These few weeks of Advent are packed. There’s shopping and decorating and social commitments. Ideally, it is also a time for deeper reflection, when we examine our hopes, our longings, and our deepest desire to meet the Lord who comes to us. It may take some serious effort to carve out the space that allows us to reflect and pray. It means finding the time, even a few minutes, and the quiet space that allow us to take a deeper look. Let me share a little of my Advent journey with you.
This Advent I’ve been considering time. It’s a natural theme of the season, because we remember that time when the Word was made flesh and came among us, and we recall his coming among us now in Word and Sacrament, and we look ahead to the time when he will come again with glory for us, his people. Time—past, present, and future.
I also know that for many people a reflection on time past, present, and future is not simple or easy. Elements of time carry their own burdens. The past, for example, for many people is freighted with regret, with a sense of what might have been or could have been, opportunities lost, possibilities missed, mistakes made, and sins committed. For others who have been hurt, the past burdens them with continuing pain from that time or with anger or even resentment that still simmers. The past can be difficult and, sometimes, even unmanageable.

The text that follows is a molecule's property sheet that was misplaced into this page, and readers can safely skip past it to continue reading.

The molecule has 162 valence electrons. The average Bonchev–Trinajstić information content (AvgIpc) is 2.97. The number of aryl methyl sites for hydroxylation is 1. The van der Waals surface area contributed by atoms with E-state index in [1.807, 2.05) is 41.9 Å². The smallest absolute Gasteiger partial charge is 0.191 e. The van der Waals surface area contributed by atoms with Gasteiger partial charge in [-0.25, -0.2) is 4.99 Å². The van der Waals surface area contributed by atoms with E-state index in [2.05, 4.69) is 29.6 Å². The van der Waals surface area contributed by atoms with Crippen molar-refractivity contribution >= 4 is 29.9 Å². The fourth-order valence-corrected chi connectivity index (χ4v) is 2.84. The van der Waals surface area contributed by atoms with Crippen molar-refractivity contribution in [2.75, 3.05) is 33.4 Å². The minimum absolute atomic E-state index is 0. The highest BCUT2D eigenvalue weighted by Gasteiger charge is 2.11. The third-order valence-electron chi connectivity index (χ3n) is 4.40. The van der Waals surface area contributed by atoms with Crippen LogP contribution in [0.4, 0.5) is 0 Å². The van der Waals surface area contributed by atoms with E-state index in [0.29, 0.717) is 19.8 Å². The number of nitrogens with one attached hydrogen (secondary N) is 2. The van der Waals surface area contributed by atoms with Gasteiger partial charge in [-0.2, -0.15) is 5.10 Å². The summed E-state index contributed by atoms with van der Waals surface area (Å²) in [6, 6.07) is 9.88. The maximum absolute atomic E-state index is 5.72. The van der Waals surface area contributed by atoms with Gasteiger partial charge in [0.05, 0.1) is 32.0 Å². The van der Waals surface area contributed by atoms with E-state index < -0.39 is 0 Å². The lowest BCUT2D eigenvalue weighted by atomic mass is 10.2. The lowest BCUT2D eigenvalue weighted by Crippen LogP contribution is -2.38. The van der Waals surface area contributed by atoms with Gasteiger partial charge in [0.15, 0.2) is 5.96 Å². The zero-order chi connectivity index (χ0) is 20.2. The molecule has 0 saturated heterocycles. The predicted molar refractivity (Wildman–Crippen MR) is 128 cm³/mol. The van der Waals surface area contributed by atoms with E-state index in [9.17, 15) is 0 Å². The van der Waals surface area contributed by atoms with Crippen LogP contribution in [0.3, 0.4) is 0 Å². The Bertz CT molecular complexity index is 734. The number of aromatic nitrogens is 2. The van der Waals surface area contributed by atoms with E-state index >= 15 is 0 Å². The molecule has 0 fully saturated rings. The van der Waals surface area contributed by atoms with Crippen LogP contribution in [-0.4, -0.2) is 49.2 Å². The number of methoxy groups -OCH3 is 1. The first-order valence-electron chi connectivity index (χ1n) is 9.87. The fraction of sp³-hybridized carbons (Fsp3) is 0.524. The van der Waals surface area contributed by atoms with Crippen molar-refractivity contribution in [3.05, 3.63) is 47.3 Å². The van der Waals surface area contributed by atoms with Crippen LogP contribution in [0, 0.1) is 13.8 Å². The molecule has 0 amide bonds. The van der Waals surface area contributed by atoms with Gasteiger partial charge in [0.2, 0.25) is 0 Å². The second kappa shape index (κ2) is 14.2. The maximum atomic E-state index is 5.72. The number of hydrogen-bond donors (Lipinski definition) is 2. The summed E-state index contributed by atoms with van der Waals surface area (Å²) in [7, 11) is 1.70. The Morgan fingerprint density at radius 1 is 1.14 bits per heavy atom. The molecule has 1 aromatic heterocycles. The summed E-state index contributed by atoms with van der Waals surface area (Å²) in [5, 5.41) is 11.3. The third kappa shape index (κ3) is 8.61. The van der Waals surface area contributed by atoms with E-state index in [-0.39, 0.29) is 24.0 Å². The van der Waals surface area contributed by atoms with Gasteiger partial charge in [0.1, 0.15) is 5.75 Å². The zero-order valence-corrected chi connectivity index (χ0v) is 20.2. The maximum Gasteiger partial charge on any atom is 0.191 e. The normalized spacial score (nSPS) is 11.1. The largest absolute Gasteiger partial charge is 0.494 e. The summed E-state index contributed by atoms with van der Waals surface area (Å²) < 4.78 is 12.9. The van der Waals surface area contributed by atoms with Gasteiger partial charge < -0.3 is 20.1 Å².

The present can also be difficult but for different reasons. We feel pulled in a million different directions. We never feel able to be in the moment or really to be present to ourselves. In this “now,” we feel constantly distracted, pushed and pulled. And so the present, too, has its own difficulties and burdens.
The future—what can we say about the future? For many of us and for many reasons—health, finances, relationships—the future is loaded with anxiety, fear, and even dread. What will happen? How will things go? To probe the future can mean encountering a heavy burden that we would rather avoid.
Time, our time, whether past, present, or future, can tell us how broken and fragile we are. In Advent, however, something else can happen. We can enter God’s time—Christ has come, Christ is coming even now, Christ will come again. Past, present, and future. And moving into God’s time can heal us.
We celebrate the birth of Jesus, his coming among us when he was born in time of the Virgin Mary. He became one with us in all things but sin. And so, he took on himself all of that wounded past that we carry within ourselves to heal it, redeem it, and transform it.
We celebrate his presence among us now, especially in Word and Sacrament. Even as we are stretched in many different directions, we find in him and in his time now with us a sure center, a stable point that we know will lead us home.
We celebrate and anticipate his coming again in glory. In that time that belongs to him and to our future, our difficult and anxious future finds healing. We know that everything is in his hand and that he draws all things and all people to himself.
Past, present, and future—our time and God’s time—come together in this Advent season. So, in this season, hold your time in God’s time. In his birth, in his presence now among us, and in his coming again in glory, find your healing.